December 29, 2010 in Food

Winnie-the-Pooh’s cookbook speaks to children

Michele Kayal Associated Press
 
Associated Press photo

Dutton publishing has reissued “The Winnie-the-Pooh Cookbook,” originally released in 1969.
(Full-size photo)

At the New York Public Library, visitors to the Winnie-the-Pooh room are greeted by a gigantic mural of the roly-poly bear and his friends sitting down to dinner.

“That’s the iconic image that the publisher chose to welcome people into the room,” says Elizabeth Bird, senior children’s librarian at the institution, which is home to the Pooh stuffed animals owned by the real-life Christopher Robin. “That’s the first thing you’ll see, before you even see Pooh.” Another wall features Pooh with his famous honey pots.

Food, friendship and simplicity have always been central to A.A. Milne’s classic tales. And as tribute to this notion, Dutton publishing has re-issued Virginia Ellison’s 1969 book, “The Winnie-the-Pooh Cookbook.”

Though the updated recipes for “smackerels” like honey toffee apples and easy honey buns have been updated and purged of lard, the book still features original drawings by Ernest H. Shepard interspersed with memorable quotes from Pooh and his coterie. And messages that speak even to today’s children.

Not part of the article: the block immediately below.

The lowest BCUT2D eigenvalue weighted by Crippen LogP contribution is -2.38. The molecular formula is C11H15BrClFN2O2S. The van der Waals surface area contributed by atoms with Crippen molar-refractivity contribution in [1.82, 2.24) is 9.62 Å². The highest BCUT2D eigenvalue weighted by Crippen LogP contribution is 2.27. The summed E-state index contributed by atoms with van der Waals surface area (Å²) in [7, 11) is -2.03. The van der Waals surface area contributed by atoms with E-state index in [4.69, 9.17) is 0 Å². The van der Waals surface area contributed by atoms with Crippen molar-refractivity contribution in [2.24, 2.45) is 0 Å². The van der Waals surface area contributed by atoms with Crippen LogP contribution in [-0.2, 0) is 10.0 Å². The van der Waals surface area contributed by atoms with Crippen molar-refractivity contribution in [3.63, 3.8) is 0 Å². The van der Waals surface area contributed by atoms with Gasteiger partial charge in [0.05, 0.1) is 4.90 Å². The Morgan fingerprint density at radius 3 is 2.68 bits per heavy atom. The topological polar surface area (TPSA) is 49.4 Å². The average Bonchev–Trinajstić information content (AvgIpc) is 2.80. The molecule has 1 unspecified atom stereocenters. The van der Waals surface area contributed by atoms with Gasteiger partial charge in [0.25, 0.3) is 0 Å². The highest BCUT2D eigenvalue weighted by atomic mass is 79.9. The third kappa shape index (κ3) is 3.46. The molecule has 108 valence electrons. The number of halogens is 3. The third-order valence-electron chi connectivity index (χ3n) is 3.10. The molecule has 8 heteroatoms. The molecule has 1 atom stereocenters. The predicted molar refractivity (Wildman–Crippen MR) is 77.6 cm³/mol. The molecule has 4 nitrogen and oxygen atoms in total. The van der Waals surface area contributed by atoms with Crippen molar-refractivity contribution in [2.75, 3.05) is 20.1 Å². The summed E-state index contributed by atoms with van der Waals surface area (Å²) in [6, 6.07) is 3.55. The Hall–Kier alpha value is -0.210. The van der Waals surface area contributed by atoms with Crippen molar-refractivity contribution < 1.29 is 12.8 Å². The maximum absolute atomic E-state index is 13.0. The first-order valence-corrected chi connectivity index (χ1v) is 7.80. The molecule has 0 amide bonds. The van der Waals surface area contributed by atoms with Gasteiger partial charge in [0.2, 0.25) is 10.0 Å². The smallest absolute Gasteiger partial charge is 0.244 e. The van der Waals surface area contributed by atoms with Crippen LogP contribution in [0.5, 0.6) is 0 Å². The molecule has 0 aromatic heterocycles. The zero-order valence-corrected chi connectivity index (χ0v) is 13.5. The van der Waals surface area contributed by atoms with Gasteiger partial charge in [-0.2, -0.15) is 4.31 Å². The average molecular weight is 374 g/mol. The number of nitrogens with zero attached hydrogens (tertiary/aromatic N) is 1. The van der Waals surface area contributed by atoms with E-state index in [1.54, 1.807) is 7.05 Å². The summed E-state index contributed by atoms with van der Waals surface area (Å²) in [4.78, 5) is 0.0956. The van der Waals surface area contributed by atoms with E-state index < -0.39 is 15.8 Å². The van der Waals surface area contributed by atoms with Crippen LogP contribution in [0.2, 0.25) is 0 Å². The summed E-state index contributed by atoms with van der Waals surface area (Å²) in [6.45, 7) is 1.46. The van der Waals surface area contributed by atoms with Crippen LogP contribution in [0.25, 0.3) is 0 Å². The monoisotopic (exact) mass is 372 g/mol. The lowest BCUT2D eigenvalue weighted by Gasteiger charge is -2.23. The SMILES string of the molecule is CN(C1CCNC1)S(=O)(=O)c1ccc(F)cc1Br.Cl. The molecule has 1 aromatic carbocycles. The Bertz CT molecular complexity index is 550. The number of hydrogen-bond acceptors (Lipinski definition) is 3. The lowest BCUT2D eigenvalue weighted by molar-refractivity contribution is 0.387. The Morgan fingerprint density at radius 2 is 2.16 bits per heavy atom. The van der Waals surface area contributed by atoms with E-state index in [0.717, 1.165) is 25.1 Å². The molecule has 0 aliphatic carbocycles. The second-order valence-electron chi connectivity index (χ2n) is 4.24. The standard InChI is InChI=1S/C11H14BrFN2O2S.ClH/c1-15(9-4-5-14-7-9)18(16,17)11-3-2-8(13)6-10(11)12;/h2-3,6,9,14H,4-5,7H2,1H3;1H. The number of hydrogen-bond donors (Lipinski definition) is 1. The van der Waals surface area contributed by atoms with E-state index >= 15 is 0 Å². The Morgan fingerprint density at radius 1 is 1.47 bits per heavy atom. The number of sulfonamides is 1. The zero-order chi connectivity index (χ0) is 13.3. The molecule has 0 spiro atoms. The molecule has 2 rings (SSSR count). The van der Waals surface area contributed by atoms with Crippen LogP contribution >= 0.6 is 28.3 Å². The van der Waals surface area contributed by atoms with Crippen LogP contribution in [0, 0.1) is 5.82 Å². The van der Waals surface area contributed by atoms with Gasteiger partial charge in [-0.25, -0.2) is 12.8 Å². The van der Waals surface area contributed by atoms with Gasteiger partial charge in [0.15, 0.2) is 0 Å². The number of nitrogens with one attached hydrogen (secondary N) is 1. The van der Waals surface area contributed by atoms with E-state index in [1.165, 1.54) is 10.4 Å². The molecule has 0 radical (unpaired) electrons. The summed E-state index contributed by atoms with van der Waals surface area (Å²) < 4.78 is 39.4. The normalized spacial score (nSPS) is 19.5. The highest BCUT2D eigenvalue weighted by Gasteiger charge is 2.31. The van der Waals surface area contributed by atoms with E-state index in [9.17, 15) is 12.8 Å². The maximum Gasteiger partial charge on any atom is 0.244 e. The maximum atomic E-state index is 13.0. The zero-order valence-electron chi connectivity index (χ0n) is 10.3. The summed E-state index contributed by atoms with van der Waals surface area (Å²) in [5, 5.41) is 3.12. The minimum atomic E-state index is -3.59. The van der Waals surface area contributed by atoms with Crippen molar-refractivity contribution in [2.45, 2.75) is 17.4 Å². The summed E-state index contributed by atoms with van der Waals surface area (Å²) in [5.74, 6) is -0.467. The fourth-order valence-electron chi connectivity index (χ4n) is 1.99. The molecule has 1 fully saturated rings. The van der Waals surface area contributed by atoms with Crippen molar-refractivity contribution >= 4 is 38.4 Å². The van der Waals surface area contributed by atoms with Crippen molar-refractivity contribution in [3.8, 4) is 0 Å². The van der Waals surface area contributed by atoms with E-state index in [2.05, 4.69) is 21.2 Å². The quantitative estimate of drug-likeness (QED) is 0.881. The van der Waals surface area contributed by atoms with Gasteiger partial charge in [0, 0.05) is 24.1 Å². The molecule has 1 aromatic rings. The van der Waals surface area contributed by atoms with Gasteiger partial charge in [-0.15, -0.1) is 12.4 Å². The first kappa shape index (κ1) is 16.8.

“Kids understand being hungry and wanting more of your favorite food,” Bird says. “It’s kind of a wish fulfillment. Imagine having a pot as big as yourself filled with your favorite food. Like a big pot of cake.”

Honey Gingerbread Cookies

Recipe adapted from Virginia Ellison’s “The Winnie-the-Pooh Cookbook,” Dutton, 2010

1/2 cup sugar

3 cups all-purpose flour

2 teaspoons baking soda

1/2 teaspoon salt

2 teaspoons ground ginger

2 teaspoons cinnamon

1/2 teaspoon ground cloves

1/2 teaspoon ground nutmeg

1 cup butter or margarine, cut into dots and brought to room temperature

1/2 cup honey

Into a large bowl, sift together the sugar, flour, baking soda, salt, ginger, cinnamon, cloves and nutmeg.

Use your fingertips to work the butter into the dry ingredients. When thoroughly worked in, add the honey and stir until blended.

Cover the bowl and refrigerate the dough for at least 1 hour. Line a baking sheet with parchment paper.

When the dough is chilled, heat the oven to 350 F.

On a lightly floured surface, roll the dough out about 1/8-inch thick. The dough also can be placed between sheets of parchment or waxed paper, then rolled out.

Use 3-inch cookie cutters to cut cookies from the dough, rerolling the scraps once. Transfer the cookies to the prepared baking sheet, in batches if necessary. Bake for 12 to 15 minutes, or until just golden at the edges.

Let the cookies cool for 1 minute on the pan, then use a spatula to transfer them to a rack to cool.

Yield: Makes about 30 cookies

Nutrition information per cookie: 108 calories; 55 calories from fat (51 percent of total calories); 6 grams fat (4 grams saturated; 0 grams trans fats); 16 milligrams cholesterol; 12 grams carbohydrate; 1 gram protein; 0 grams fiber; 117 milligrams sodium.

© Copyright 2010 Associated Press. All rights reserved. This material may not be published, broadcast, rewritten, or redistributed.


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